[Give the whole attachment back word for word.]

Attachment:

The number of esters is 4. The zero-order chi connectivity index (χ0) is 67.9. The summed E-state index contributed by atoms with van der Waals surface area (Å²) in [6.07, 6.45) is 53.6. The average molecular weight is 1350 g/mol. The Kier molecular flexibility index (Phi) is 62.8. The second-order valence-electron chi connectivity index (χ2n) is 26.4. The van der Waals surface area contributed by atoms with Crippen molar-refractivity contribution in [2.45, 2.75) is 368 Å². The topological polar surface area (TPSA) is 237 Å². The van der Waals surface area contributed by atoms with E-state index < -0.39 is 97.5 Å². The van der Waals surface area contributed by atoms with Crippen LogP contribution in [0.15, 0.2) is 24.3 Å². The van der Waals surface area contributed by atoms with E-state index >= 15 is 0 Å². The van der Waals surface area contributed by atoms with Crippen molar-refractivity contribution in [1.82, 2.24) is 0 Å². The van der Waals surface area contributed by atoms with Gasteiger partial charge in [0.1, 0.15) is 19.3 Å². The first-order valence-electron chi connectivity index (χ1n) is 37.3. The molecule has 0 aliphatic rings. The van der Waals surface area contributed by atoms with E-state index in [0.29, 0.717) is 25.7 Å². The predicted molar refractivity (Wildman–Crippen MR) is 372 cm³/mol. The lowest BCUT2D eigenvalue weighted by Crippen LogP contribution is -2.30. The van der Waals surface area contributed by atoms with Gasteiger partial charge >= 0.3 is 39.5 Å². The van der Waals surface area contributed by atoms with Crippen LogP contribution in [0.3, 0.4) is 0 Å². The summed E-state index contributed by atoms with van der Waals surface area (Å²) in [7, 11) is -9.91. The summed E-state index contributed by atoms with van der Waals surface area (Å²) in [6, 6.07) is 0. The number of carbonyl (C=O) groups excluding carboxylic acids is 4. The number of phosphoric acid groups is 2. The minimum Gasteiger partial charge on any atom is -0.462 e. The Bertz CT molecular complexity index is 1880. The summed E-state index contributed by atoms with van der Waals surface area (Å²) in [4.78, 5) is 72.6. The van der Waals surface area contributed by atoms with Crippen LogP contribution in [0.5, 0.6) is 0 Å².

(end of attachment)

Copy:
The number of esters is 4. The zero-order chi connectivity index (χ0) is 67.9. The summed E-state index contributed by atoms with van der Waals surface area (Å²) in [6.07, 6.45) is 53.6. The average molecular weight is 1350 g/mol. The Kier molecular flexibility index (Phi) is 62.8. The second-order valence-electron chi connectivity index (χ2n) is 26.4. The van der Waals surface area contributed by atoms with Crippen molar-refractivity contribution in [2.45, 2.75) is 368 Å². The topological polar surface area (TPSA) is 237 Å². The van der Waals surface area contributed by atoms with E-state index < -0.39 is 97.5 Å². The van der Waals surface area contributed by atoms with Crippen LogP contribution in [0.15, 0.2) is 24.3 Å². The van der Waals surface area contributed by atoms with E-state index >= 15 is 0 Å². The van der Waals surface area contributed by atoms with Crippen molar-refractivity contribution in [1.82, 2.24) is 0 Å². The van der Waals surface area contributed by atoms with Gasteiger partial charge in [0.1, 0.15) is 19.3 Å². The first-order valence-electron chi connectivity index (χ1n) is 37.3. The molecule has 0 aliphatic rings. The van der Waals surface area contributed by atoms with E-state index in [0.29, 0.717) is 25.7 Å². The predicted molar refractivity (Wildman–Crippen MR) is 372 cm³/mol. The lowest BCUT2D eigenvalue weighted by Crippen LogP contribution is -2.30. The van der Waals surface area contributed by atoms with Gasteiger partial charge >= 0.3 is 39.5 Å². The van der Waals surface area contributed by atoms with Crippen LogP contribution in [0.3, 0.4) is 0 Å². The summed E-state index contributed by atoms with van der Waals surface area (Å²) in [7, 11) is -9.91. The summed E-state index contributed by atoms with van der Waals surface area (Å²) in [6, 6.07) is 0. The number of carbonyl (C=O) groups excluding carboxylic acids is 4. The number of phosphoric acid groups is 2. The minimum Gasteiger partial charge on any atom is -0.462 e. The Bertz CT molecular complexity index is 1880. The summed E-state index contributed by atoms with van der Waals surface area (Å²) in [4.78, 5) is 72.6. The van der Waals surface area contributed by atoms with Crippen LogP contribution in [0.5, 0.6) is 0 Å².